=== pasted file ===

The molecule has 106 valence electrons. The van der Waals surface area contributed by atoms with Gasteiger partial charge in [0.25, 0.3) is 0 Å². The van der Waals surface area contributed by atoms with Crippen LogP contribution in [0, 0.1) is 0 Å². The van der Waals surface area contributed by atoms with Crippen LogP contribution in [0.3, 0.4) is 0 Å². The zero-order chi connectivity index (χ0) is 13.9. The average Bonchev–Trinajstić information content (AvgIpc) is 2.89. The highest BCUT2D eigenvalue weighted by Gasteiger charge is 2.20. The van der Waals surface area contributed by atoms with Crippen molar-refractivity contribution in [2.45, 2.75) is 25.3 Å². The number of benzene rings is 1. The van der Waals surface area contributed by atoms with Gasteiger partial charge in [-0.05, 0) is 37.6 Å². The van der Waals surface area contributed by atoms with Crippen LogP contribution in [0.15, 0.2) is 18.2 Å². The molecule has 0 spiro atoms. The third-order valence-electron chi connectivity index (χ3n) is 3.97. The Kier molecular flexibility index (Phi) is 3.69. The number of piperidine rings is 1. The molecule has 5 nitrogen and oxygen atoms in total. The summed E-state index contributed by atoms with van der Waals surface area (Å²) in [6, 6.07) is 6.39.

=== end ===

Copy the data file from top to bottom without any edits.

The molecule has 106 valence electrons. The van der Waals surface area contributed by atoms with Gasteiger partial charge in [0.25, 0.3) is 0 Å². The van der Waals surface area contributed by atoms with Crippen LogP contribution in [0, 0.1) is 0 Å². The van der Waals surface area contributed by atoms with Crippen LogP contribution in [0.3, 0.4) is 0 Å². The zero-order chi connectivity index (χ0) is 13.9. The average Bonchev–Trinajstić information content (AvgIpc) is 2.89. The highest BCUT2D eigenvalue weighted by Gasteiger charge is 2.20. The van der Waals surface area contributed by atoms with Crippen molar-refractivity contribution in [2.45, 2.75) is 25.3 Å². The number of benzene rings is 1. The van der Waals surface area contributed by atoms with Gasteiger partial charge in [-0.05, 0) is 37.6 Å². The van der Waals surface area contributed by atoms with Crippen LogP contribution in [0.15, 0.2) is 18.2 Å². The molecule has 0 spiro atoms. The third-order valence-electron chi connectivity index (χ3n) is 3.97. The Kier molecular flexibility index (Phi) is 3.69. The number of piperidine rings is 1. The molecule has 5 nitrogen and oxygen atoms in total. The summed E-state index contributed by atoms with van der Waals surface area (Å²) in [6, 6.07) is 6.39.